photo: Patients sit in Dr Bus' surgery - Photograph by Richard Hazel -

PHILIPSBURG – The impending arrival of the COVID-19 vaccine on St Maarten has divided the community. Some islanders are positive they want the vaccine and believe it will offer the solution for them to regain the freedoms lockdown and isolation took away. There are others who remain hesitant and uncertain, doubting that a vaccine developed in such a short space of time could be safe.

Dr James Young, one of the pastors at the St Maarten Bible Baptist Church on Arch Road says he will gladly take the vaccine in the hopes he can live a freer life again. Heexplains that although he has not received information about the vaccines to share with his congregation he does his best to assure some that the vaccine is not ‘666 the mark of the beast’.

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By Tim van Dijk & Jenny Steel

The two COVID-19 vaccines approved by the European Medicines Agency (EMA) for St Maarten are the BioNTech/Pfzier vaccine and the Moderna vaccine; both will be issued free of charge to registered St Maarten residents. The brand and quantity of the vaccines including timelines for distribution has not officially been finalised. There has also been no further comment on whether the undocumented immigrant population on St Maarten will be entitled to vaccinations. The island is expected to receive enough vaccinations for 70% of the registered population.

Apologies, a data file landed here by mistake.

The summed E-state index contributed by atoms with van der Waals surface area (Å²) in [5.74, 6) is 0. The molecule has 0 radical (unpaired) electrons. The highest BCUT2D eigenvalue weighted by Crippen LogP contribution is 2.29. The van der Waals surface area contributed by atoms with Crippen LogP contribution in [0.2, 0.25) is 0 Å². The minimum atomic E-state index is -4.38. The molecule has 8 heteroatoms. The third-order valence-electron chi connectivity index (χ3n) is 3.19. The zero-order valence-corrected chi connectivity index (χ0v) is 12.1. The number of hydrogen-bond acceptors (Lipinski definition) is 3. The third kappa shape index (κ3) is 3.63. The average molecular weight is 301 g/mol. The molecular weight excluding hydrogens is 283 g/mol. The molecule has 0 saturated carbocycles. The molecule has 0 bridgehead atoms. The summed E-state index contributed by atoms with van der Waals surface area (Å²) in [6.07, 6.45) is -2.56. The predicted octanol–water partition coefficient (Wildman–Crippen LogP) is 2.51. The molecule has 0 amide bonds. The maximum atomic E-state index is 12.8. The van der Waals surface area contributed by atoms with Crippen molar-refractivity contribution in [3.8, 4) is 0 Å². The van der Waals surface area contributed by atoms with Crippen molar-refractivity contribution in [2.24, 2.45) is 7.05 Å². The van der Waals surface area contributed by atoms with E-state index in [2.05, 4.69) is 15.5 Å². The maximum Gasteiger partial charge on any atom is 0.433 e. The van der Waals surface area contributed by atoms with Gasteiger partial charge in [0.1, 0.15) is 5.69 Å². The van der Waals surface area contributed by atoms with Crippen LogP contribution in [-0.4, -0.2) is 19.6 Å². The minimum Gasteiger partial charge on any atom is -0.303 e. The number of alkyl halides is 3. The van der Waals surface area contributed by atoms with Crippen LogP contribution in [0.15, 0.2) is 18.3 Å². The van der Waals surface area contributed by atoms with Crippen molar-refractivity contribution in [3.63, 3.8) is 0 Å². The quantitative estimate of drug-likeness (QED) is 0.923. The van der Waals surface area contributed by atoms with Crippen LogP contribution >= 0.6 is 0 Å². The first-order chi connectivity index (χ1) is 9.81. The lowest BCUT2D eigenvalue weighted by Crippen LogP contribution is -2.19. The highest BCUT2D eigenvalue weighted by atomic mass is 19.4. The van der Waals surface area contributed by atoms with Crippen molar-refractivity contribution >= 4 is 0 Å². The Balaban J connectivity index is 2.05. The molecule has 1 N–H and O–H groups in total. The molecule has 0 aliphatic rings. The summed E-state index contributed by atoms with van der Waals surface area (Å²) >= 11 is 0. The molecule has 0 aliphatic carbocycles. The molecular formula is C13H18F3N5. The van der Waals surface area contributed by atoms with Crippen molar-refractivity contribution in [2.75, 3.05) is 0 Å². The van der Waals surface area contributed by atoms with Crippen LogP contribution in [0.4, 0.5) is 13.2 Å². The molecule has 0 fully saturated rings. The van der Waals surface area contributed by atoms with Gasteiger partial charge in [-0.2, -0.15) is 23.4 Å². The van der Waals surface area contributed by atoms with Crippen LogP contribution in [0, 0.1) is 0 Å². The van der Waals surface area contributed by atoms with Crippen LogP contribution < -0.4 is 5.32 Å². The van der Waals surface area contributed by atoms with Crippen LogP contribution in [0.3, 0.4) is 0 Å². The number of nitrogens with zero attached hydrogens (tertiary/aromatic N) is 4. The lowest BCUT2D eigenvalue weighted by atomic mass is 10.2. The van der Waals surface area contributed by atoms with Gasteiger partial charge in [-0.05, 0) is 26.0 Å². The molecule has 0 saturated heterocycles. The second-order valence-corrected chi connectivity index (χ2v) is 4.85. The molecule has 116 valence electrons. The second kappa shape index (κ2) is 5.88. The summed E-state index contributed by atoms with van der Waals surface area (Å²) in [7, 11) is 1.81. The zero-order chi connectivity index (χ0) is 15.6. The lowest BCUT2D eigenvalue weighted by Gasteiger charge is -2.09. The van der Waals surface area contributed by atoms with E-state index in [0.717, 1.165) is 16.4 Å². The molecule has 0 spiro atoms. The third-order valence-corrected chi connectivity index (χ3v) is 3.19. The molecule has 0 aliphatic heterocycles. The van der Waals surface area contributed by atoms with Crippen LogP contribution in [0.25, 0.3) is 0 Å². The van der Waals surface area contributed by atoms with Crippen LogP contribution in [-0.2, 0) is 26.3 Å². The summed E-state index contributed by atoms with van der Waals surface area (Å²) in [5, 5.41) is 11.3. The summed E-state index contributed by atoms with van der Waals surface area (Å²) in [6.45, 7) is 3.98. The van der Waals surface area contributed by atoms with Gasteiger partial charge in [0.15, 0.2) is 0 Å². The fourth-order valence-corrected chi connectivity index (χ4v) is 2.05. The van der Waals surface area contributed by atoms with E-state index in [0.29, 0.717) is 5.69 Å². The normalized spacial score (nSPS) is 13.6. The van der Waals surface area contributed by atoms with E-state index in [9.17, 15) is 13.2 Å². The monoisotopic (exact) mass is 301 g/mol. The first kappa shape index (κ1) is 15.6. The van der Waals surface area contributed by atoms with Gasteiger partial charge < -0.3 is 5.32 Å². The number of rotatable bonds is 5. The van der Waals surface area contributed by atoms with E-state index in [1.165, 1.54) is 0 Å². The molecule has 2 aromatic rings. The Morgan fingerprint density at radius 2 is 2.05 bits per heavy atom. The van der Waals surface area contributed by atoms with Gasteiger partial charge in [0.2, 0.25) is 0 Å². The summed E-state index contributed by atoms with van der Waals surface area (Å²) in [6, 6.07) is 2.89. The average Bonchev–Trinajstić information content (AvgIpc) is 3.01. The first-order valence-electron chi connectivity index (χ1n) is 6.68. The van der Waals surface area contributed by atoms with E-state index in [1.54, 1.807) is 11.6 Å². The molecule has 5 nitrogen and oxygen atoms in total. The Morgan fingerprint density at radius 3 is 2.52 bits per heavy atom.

Currently representatives from the Ministry of Health, Welfare and Sport VWS in the Netherlands are in St Maarten liaising with representatives from the Ministry of VSA to review the COVID-19 vaccination plans. Health Minister Richard Panneflek confirmed that the Collective Prevention Services (CPS) and the department of Public Health are identifying areas for improvement in the vaccination plans.

Minister Panneflek about the vaccination plans

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Preparations for the arrival of the vaccines are underway by CPS. This week, a vaccine training session was conducted by Dr Daphne Illias and Eva de Weever for government employees. Minister Panneflek also confirmed that freezers intended to store the vaccines have recently arrived on the island.

At Greenmeds clinic in Philipsburg, Dr Frits Bus believes the government and CPS are doing their best to update family practitioners on what the plans are when they have information. Dr Bus does not see the government as disorganised for not having information about when, where, how and who will get the vaccine.

One of the main concerns for Dr Bus is that his patients are educated and have the right information about the vaccine. He is of the opinion that not enough people have educated themselves enough and he would not take the vaccine if offered.

Dr. Bus worries about the vaccine

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What information about the vaccination plan is available to the St Maarten public?

Medical professionals on the island are updated by CPS whenever they have information about the vaccine which they are then able to pass onto their patients.

The CPS Facebook page displays an infographic outlining myths and truths about the Covid-19 vaccine. The graphic debunks myths which suggest ‘the vaccine contains fetus tissue, microchips and toxic ingredients and preservatives.’ There are also two short animations which explain how the vaccines work and how the Covid vaccine was developed so quickly.